Risk & Economy » Regulation » UK’s top companies still falling short on governance reporting

ALMOST HALF of FTSE 250 companies fail to meet their governance requirements, with only one in five public companies report adequately on culture, a new study has found.

Shareholder engagement is also deteriorating, hitting a five-year low with only 36% of companies clearly demonstrating how they engage with shareholders, according Grant Thornton’s 15th annual corporate governance review.

The firm issued a stark warning to boards failing to fully comply with the combined code on corporate governance.

Simon Lowe, partner and chair of the Governance Institute at Grant Thornton, said: “In the early years of this decade, the UK’s regulator the FRC was able to head off the European Commission’s inclination to introduce more prescriptive governance regulation. The irony is that if more companies do not start fully embracing the Code as it stands, recognising their responsibilities to a wider audience than just shareholders, and giving more informative disclosures, then we may well find that it is our own government who steps in to replace principles with prescription.”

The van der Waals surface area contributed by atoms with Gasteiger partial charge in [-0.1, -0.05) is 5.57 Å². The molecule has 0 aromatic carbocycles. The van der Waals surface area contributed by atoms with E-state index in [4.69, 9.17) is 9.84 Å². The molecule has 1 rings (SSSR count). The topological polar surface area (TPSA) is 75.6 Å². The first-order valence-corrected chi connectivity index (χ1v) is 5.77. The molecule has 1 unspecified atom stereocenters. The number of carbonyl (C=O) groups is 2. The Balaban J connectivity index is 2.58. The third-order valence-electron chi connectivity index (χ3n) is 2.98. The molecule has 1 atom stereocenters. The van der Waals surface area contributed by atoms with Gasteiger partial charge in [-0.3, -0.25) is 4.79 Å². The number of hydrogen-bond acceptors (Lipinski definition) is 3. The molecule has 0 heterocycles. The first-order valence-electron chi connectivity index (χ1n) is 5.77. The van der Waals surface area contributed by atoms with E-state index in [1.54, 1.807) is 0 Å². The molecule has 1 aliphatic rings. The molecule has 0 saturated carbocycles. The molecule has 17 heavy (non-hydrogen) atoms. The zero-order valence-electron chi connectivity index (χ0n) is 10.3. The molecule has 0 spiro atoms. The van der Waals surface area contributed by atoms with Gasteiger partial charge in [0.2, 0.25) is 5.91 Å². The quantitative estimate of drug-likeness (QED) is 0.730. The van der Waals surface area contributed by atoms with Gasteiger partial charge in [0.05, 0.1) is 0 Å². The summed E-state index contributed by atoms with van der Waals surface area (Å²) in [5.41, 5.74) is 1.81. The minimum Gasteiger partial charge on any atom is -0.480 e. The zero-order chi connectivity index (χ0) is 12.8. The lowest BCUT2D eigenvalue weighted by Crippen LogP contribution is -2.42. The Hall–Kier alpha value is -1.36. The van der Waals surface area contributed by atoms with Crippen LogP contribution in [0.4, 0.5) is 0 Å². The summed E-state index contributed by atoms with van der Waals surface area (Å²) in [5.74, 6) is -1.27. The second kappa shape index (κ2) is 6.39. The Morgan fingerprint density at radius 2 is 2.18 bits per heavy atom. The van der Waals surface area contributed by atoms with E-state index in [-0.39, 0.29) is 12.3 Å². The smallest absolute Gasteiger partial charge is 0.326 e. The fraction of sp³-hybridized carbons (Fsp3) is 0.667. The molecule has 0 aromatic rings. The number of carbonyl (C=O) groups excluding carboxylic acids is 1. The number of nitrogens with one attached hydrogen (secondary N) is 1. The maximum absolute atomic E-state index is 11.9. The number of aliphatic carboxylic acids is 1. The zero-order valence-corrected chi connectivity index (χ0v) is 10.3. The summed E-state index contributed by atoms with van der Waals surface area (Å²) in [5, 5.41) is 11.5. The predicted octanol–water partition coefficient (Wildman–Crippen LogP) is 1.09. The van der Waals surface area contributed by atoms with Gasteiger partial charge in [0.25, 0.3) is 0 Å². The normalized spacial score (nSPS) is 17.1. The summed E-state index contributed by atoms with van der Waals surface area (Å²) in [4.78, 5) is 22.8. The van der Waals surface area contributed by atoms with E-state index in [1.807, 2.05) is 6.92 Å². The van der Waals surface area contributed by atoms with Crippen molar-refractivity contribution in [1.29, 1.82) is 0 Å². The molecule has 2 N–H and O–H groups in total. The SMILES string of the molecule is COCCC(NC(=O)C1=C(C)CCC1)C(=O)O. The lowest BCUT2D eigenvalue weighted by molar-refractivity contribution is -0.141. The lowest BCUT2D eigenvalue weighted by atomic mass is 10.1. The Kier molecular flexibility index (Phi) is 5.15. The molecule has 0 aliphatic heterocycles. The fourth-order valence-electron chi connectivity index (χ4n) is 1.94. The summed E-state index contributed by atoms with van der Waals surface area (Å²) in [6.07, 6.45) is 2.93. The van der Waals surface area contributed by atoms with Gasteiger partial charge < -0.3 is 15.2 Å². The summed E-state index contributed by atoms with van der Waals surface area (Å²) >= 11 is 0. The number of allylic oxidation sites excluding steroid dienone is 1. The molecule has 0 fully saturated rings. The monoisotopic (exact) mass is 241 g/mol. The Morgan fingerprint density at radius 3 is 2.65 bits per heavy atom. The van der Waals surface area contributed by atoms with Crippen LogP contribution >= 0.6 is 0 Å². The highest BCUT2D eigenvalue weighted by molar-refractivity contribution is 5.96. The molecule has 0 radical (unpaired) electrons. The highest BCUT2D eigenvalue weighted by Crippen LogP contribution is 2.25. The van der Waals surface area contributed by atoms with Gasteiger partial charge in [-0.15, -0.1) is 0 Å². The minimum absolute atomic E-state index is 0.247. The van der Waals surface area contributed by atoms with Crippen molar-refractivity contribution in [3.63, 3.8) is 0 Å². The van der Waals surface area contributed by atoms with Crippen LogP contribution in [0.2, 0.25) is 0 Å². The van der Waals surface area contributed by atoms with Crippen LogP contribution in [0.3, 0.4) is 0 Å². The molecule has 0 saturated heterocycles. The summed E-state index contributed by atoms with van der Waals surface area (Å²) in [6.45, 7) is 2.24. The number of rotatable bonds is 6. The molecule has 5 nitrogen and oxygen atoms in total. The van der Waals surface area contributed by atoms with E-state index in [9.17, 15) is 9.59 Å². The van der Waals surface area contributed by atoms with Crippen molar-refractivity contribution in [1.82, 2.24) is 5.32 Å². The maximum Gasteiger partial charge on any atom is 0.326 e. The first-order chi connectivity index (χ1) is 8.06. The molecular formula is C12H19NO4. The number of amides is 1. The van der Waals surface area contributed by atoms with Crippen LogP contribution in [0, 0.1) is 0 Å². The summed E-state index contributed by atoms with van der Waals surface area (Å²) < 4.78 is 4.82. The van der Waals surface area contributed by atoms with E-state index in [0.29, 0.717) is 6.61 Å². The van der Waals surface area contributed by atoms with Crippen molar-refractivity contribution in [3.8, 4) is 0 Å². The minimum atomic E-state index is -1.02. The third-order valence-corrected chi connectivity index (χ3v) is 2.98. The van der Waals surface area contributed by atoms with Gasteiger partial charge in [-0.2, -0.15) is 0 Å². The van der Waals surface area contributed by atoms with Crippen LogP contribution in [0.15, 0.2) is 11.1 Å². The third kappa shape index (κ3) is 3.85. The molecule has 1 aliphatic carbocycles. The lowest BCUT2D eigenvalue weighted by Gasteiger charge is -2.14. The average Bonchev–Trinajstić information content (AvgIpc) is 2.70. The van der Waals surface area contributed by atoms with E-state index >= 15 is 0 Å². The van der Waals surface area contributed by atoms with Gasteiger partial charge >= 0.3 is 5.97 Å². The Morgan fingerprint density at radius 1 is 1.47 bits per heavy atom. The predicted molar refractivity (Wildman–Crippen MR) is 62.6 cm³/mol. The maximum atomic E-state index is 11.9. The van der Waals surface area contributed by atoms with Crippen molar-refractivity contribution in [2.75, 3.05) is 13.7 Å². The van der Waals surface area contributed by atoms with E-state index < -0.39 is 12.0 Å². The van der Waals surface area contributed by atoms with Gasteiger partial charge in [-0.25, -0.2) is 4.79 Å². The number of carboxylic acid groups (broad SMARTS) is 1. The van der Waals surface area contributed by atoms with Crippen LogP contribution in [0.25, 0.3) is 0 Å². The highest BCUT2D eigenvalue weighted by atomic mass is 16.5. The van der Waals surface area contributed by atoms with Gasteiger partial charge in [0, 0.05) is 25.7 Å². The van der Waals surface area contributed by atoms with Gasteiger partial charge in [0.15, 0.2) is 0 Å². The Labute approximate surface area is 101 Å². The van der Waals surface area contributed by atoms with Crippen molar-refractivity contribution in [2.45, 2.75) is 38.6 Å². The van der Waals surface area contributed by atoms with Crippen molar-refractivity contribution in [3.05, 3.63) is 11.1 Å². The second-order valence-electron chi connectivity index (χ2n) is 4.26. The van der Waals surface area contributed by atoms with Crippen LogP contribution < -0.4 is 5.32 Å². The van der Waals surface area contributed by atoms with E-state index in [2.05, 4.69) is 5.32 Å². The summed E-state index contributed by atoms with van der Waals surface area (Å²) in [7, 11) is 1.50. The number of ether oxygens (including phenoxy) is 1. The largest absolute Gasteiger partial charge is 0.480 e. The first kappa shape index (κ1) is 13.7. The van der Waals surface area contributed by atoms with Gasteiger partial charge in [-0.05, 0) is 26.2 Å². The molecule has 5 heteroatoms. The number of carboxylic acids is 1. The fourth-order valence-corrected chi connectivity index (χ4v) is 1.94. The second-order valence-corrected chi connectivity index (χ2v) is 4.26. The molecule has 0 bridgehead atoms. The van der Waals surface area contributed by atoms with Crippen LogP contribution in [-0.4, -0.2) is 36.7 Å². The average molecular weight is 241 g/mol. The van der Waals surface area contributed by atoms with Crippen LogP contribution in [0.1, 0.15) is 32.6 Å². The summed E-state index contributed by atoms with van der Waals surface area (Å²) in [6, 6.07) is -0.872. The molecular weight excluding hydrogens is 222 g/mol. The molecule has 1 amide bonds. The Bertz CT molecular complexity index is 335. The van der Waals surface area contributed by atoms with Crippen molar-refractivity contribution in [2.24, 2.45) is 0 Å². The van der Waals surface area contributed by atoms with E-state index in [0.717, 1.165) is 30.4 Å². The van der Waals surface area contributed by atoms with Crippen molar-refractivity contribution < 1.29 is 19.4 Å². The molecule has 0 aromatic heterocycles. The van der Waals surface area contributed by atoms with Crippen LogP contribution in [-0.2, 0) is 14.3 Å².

Despite the shortcomings, the research found a rise in the number of FTSE 350 companies now fully compliant with the code on governance, but the review suggested that FTSE 100 companies were more likely to meet governance requirements (72%), compared to 57% for FTSE 250.

“Undoubtedly, more companies are recognising the commercial imperative of maintaining effective governance practices; yet there remains substantial room for improvement as a large proportion still opt for the bare minimum, complying only with the rules but not fully embracing the principles of the code,” Lowe said.

The report however found improvements. Almost half of companies now provide high-quality forward-looking statements (up from 41% last year.  And only 4% of FTSE 350 companies report the same principal risks as last year (down from 24% in 2015), demonstrating companies’ greater focus on strategic risks and mitigation, the firm stated.

Reporting on diversity has improved – with 76% of companies mentioning aspects of board diversity other than gender (up from 56% in 2015).

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